Following a revised increase of 200 (down from 7,000) in the claimant count unemployment in June, it declined 4,900 in July. The jobless rate held at a lowly 2.3 percent for a fifth month. The ILO measure showed unemployment up 25,000 over the three months to June. However the LFS jobless rate remained at 5.6 percent. Moreover, in June alone the jobless rate dropped to 5.5 percent from 5.8 percent. The ILO result matched the 5.6 percent jobless rate forecast of Bank of England staff for the three months to June, published in the August Quarterly Inflation report. Total average earnings in the three months to June increased only 2.4 percent, down from an annual 3.2 percent higher last time.
Today's data will be looked upon by the BoE MPC's hawks as additional proof that the Bank Rate should be hiked sooner than later. However, if the economy really is cooling, earnings could well slow again of their own accord. Given the slip in wages however, most on the MPC still see stronger wages as a prerequisite for meeting the 2 percent CPI target. Some city economists have speculated that uncertainty surrounding the May general election, which was expected to return a coalition government may have deterred hiring, and have forecast that unemployment will begin declining again.
Labour market statistics measure different aspects of work and jobs and provide an insight into the economy. The statistics cover labour force participation as well as ILO unemployment and claimant count unemployment. The statistics also show any earnings and benefits they receive.
The International Labor Organization's measure of unemployment, excludes jobseekers that did any work during the month and covers those people who are looking for work and are available for work. The ILO unemployment rate is the number of people who are ILO unemployed as a proportion of the resident economically active population of the area concerned.
The claimant count measures the number of people claiming unemployment-related benefits (jobseekers' allowance since October 1996). The claimant count is not an alternative measure of unemployment as it does not meet the internationally agreed definition of unemployment specified by the International Labour Organisation (ILO). However, it is regarded as more up to date and reflective of current conditions by the markets.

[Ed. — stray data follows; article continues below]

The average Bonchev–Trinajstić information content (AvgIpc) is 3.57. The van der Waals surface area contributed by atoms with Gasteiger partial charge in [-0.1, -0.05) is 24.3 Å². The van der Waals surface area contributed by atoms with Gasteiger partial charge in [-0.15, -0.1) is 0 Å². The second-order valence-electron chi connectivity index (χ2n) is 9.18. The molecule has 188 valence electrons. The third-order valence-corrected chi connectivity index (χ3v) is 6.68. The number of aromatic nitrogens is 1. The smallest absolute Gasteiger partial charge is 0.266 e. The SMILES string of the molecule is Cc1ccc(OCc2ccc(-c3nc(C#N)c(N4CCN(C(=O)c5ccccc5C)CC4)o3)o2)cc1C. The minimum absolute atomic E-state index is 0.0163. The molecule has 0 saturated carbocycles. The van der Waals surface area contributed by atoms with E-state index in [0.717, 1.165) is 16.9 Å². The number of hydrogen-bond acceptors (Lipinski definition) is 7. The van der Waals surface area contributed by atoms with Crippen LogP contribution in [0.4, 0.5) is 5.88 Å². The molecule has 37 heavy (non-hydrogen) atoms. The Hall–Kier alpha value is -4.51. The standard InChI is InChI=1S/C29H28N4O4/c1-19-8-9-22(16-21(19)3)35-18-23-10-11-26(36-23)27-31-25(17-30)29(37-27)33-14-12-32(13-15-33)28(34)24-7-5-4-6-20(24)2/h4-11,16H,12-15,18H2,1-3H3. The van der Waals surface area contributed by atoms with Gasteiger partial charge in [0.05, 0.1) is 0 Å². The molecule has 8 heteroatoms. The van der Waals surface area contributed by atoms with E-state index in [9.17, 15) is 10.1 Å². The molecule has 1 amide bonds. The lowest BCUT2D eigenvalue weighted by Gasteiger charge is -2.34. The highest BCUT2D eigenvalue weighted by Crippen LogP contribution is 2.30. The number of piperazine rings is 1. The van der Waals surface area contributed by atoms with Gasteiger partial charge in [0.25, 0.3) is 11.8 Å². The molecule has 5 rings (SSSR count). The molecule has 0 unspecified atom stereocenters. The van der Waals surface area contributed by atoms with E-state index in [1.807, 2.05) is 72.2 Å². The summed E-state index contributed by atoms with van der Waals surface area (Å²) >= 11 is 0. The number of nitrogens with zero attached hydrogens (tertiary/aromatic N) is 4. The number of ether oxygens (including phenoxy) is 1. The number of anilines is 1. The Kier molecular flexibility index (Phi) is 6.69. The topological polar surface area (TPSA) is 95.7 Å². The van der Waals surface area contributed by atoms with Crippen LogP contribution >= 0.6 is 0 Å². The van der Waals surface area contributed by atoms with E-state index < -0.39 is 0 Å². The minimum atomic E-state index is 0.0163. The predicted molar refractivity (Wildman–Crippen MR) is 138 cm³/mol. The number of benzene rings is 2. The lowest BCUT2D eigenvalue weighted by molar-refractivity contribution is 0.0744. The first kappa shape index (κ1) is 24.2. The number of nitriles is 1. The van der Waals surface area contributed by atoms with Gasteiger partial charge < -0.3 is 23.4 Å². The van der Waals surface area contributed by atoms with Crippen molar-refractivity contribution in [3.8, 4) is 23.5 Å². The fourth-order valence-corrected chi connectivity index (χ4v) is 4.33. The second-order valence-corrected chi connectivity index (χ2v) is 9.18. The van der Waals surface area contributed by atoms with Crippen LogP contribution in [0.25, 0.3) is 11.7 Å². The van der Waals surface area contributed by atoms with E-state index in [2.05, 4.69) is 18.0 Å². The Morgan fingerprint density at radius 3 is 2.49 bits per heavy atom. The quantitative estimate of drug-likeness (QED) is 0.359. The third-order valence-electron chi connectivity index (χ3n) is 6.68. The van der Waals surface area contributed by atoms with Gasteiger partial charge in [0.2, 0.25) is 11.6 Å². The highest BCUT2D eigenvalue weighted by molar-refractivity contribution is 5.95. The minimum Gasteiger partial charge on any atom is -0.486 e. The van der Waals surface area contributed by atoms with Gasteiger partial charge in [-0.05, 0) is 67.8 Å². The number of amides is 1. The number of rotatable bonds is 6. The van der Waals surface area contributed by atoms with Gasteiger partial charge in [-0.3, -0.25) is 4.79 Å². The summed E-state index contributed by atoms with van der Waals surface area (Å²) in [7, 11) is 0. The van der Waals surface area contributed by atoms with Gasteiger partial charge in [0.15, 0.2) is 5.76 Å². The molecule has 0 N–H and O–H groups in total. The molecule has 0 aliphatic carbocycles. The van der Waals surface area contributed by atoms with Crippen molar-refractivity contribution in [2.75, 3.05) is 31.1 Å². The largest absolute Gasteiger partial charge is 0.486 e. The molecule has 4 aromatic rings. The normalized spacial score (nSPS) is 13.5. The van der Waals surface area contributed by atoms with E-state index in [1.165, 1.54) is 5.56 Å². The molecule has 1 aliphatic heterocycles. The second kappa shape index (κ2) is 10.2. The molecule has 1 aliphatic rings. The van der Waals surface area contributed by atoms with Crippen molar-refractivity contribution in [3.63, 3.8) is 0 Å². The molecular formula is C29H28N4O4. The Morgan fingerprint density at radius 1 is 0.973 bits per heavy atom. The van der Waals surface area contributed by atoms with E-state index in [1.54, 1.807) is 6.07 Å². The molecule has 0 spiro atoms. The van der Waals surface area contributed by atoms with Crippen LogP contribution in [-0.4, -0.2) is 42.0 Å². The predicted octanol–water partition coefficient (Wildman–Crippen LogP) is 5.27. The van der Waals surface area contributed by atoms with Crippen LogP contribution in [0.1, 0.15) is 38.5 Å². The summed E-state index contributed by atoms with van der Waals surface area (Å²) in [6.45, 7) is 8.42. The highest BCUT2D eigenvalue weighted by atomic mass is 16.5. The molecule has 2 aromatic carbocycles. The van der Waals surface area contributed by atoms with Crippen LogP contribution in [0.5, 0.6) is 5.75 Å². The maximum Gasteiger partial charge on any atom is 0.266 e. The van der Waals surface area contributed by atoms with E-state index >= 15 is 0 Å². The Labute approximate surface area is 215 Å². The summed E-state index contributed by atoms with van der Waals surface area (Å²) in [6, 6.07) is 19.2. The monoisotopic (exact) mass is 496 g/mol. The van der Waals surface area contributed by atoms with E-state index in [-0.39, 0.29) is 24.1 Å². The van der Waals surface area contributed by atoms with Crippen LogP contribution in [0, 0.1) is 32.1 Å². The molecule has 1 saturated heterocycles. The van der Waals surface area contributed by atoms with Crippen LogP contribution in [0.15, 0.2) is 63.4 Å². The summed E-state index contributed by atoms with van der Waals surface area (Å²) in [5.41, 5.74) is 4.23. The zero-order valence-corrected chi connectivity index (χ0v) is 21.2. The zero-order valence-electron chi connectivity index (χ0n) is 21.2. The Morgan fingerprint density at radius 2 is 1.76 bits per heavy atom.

Average earnings is a key indicator of inflationary pressures emanating from the labour market and is widely used by those involved in economic policy formulation.
The employment data give the most comprehensive report on how many people are looking for jobs, how many have them and what they are getting paid and how many hours they are working. These numbers are the best way to gauge the current state as well as the future direction of the economy. Nonfarm payrolls are categorized by sectors. This sector data can go a long way in helping investors determine in which economic sectors they intend to invest.
The employment statistics also provide insight on wage trends, and wage inflation is high on the Bank of England's list of enemies. Bank officials constantly monitor this data watching for even the smallest signs of potential inflationary pressures, even when economic conditions are soggy. If inflation is under control, it is easier for the Bank to maintain a more accommodative monetary policy. If inflation is a problem, the Bank is limited in providing economic stimulus - it must stay within range of its mandated inflation target.
By tracking the jobs data, investors can sense the degree of tightness in the job market. If wage inflation threatens, it's a good bet that interest rates will rise; bond and stock prices will fall. No doubt that the only investors in a good mood will be the ones who watched the employment report and adjusted their portfolios to anticipate these events. In contrast, when job growth is slow or negative, then interest rates are more likely to decline - boosting up bond and stock prices in the process.